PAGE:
4 years ago
Wow... well actually this was a bit of bold statement for such a short post I know.
First, let me assure that I do know the Internet is real and in many ways we are clearly seeing the daily impact of the Internet on our lives. Just in case you have never seen or heard of it (you won't be reading this anyway), here are just a few examples of what you can already do right now. You can:
- peruse the combined growing knowledge of man from your phone
- connect in a myriad ways with friends/colleagues using social networks
- watch or upload billions of hours of entertainment
- view and map your way around the world
- find love (and sadly find hate even easier)
- watch the current affairs of the world evolve as they happen
- video call your best friend the other side of the world in real-time
- sell a virtual product to almost the entire population of earth
- pay anyone pretty much anywhere in the world within seconds
- start a company from a café with just a laptop
- share your ideas and collaborate with people from anywhere
- write inane blog posts such as this and hope somebody thinks it may be interesting ;)
That is quite a lot of stuff without really thinking about it and this is just the tip of the iceberg.
So what's the True Internet?
All of the above are amazing and I for one have been embracing them for as long as I can remember. I wrote my first HTML in 1997 and have been "online" since then.
However there are still things that bother me.
One of my biggest gripes is the fact that the ultimate aim for most tech entrepreneurs is generally to build companies on the Internet with the largest market capitalisation. That is deemed by many to be the benchmark of success of an Internet company. It is the Golden Goal for most wannabe entrepreneurs and these are the stories that dominate the articles of most digital publications. \$\$\$ first, changing the world second (the antithesis being the incredible concept and adaption of Open Source and not-for-profits like [Wikimedia] (https://www.wikimedia.org/).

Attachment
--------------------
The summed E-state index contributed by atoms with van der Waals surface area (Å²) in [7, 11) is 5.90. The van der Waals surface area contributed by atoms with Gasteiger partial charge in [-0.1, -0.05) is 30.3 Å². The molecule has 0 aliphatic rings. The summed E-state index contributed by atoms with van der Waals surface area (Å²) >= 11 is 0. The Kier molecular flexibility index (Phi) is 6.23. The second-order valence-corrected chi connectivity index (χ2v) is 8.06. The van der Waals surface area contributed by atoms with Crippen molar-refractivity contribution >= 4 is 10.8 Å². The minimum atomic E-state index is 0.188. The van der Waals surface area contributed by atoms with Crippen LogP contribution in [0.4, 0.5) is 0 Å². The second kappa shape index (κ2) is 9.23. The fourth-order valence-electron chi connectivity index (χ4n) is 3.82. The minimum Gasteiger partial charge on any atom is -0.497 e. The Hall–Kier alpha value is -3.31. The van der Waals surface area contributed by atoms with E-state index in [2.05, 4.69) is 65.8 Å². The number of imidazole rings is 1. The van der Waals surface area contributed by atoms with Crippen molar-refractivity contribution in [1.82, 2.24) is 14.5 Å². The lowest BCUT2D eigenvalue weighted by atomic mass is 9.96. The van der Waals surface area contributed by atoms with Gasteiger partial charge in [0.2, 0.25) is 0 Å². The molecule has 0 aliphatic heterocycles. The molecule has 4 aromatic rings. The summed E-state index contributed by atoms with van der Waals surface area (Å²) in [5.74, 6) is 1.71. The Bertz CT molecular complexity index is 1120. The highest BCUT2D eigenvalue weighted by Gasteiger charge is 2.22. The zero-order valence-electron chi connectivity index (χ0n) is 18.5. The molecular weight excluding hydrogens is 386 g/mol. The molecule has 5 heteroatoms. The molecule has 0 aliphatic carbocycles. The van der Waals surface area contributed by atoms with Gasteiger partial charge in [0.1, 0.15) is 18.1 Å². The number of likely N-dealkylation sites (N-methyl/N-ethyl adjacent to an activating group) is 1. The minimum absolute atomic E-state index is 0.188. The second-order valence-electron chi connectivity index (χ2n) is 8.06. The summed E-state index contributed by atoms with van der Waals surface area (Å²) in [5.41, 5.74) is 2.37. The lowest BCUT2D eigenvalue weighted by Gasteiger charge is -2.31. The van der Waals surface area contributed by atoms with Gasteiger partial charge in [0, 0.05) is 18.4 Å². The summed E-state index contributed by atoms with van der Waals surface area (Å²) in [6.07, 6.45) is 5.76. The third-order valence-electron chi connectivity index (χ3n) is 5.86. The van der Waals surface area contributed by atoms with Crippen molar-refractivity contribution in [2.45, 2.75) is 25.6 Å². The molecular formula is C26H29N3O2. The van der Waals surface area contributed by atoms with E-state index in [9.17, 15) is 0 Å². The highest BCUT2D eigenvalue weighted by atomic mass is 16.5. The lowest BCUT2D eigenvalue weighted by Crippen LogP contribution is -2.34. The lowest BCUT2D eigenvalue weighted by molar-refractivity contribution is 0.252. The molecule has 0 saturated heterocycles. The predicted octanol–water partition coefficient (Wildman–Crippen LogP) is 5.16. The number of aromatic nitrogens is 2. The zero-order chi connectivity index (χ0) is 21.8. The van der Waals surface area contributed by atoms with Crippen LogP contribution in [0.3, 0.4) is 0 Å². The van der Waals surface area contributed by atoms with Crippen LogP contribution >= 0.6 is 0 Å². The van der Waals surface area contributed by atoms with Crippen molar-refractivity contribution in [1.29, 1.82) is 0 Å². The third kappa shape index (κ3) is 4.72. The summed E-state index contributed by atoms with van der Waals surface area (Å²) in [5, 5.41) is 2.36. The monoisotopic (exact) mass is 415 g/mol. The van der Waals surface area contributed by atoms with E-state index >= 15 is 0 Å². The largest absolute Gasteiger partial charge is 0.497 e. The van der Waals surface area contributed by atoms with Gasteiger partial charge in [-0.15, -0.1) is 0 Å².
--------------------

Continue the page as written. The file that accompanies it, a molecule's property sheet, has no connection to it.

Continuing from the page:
But surely this is sort of shoe-horning old business aims into a new medium. We have watched as entire industries have been forced into adapting or changing their models - think the music industry, advertising industry, high-street commerce, travel industries etc. But we have still been left with the old hangover of pre-Internet business objectives.
Massive companies with a promise to "do good" and innovate are in a quagmire. Think of those little ventures like Google or Facebook for instance - they have almost everything really: incredible innovation and the funds to make dreams a reality; passionate, talented teams with optimised, streamlined, fun working environments; they ooze creativity, talent and expertise; have home access to the majority of people on earth; they have infinite amounts of money pouring in; they have brands trusted by billions.
They are still beholden to the financial markets that they serve - they have shareholders who need feeding and those hungry beasts will keep needing more.
Ultimately to achieve anything these massive companies have to sell short their ideologies and sell advertising ([cough]... people... [cough]) to fuel their spending and appease their shareholders. This is always going to be a conflict of interest.